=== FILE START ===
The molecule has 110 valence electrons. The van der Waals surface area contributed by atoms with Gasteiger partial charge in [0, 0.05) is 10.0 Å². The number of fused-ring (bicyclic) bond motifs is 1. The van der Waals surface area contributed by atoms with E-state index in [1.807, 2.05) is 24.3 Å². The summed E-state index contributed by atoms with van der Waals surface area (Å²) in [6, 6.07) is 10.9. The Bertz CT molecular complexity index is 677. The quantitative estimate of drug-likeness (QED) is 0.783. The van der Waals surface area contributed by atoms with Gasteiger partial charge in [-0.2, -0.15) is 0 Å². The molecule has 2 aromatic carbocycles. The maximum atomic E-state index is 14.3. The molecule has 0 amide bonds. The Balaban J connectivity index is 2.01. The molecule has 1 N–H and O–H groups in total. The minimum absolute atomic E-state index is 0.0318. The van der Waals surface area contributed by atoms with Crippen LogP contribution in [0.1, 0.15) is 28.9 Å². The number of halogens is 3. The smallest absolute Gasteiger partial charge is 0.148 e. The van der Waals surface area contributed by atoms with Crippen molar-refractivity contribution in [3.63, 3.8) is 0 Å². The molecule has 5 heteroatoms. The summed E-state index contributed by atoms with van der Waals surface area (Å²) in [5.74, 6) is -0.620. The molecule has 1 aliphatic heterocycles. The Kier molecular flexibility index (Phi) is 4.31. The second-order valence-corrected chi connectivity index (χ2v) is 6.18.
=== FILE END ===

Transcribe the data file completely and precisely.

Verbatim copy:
The molecule has 110 valence electrons. The van der Waals surface area contributed by atoms with Gasteiger partial charge in [0, 0.05) is 10.0 Å². The number of fused-ring (bicyclic) bond motifs is 1. The van der Waals surface area contributed by atoms with E-state index in [1.807, 2.05) is 24.3 Å². The summed E-state index contributed by atoms with van der Waals surface area (Å²) in [6, 6.07) is 10.9. The Bertz CT molecular complexity index is 677. The quantitative estimate of drug-likeness (QED) is 0.783. The van der Waals surface area contributed by atoms with Gasteiger partial charge in [-0.2, -0.15) is 0 Å². The molecule has 2 aromatic carbocycles. The maximum atomic E-state index is 14.3. The molecule has 0 amide bonds. The Balaban J connectivity index is 2.01. The molecule has 1 N–H and O–H groups in total. The minimum absolute atomic E-state index is 0.0318. The van der Waals surface area contributed by atoms with Crippen LogP contribution in [0.1, 0.15) is 28.9 Å². The number of halogens is 3. The smallest absolute Gasteiger partial charge is 0.148 e. The van der Waals surface area contributed by atoms with Crippen molar-refractivity contribution in [3.63, 3.8) is 0 Å². The molecule has 5 heteroatoms. The summed E-state index contributed by atoms with van der Waals surface area (Å²) in [5.74, 6) is -0.620. The molecule has 1 aliphatic heterocycles. The Kier molecular flexibility index (Phi) is 4.31. The second-order valence-corrected chi connectivity index (χ2v) is 6.18.